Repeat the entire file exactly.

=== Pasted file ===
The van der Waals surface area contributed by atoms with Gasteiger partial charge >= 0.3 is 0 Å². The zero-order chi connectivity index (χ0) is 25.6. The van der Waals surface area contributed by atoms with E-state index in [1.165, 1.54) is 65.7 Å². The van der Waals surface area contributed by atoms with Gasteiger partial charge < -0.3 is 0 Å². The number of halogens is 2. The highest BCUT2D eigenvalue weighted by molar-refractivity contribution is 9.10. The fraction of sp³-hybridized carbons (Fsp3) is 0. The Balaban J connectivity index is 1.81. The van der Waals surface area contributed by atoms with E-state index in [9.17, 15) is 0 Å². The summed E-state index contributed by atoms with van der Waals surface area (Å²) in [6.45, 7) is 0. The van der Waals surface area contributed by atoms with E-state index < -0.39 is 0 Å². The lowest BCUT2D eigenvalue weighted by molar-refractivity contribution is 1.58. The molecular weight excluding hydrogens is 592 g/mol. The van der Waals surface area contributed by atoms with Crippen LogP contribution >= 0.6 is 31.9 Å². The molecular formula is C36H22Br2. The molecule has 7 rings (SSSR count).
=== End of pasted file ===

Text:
The van der Waals surface area contributed by atoms with Gasteiger partial charge >= 0.3 is 0 Å². The zero-order chi connectivity index (χ0) is 25.6. The van der Waals surface area contributed by atoms with E-state index in [1.165, 1.54) is 65.7 Å². The van der Waals surface area contributed by atoms with Gasteiger partial charge < -0.3 is 0 Å². The number of halogens is 2. The highest BCUT2D eigenvalue weighted by molar-refractivity contribution is 9.10. The fraction of sp³-hybridized carbons (Fsp3) is 0. The Balaban J connectivity index is 1.81. The van der Waals surface area contributed by atoms with E-state index in [9.17, 15) is 0 Å². The summed E-state index contributed by atoms with van der Waals surface area (Å²) in [6.45, 7) is 0. The van der Waals surface area contributed by atoms with E-state index < -0.39 is 0 Å². The lowest BCUT2D eigenvalue weighted by molar-refractivity contribution is 1.58. The molecular weight excluding hydrogens is 592 g/mol. The van der Waals surface area contributed by atoms with Crippen LogP contribution >= 0.6 is 31.9 Å². The molecular formula is C36H22Br2. The molecule has 7 rings (SSSR count).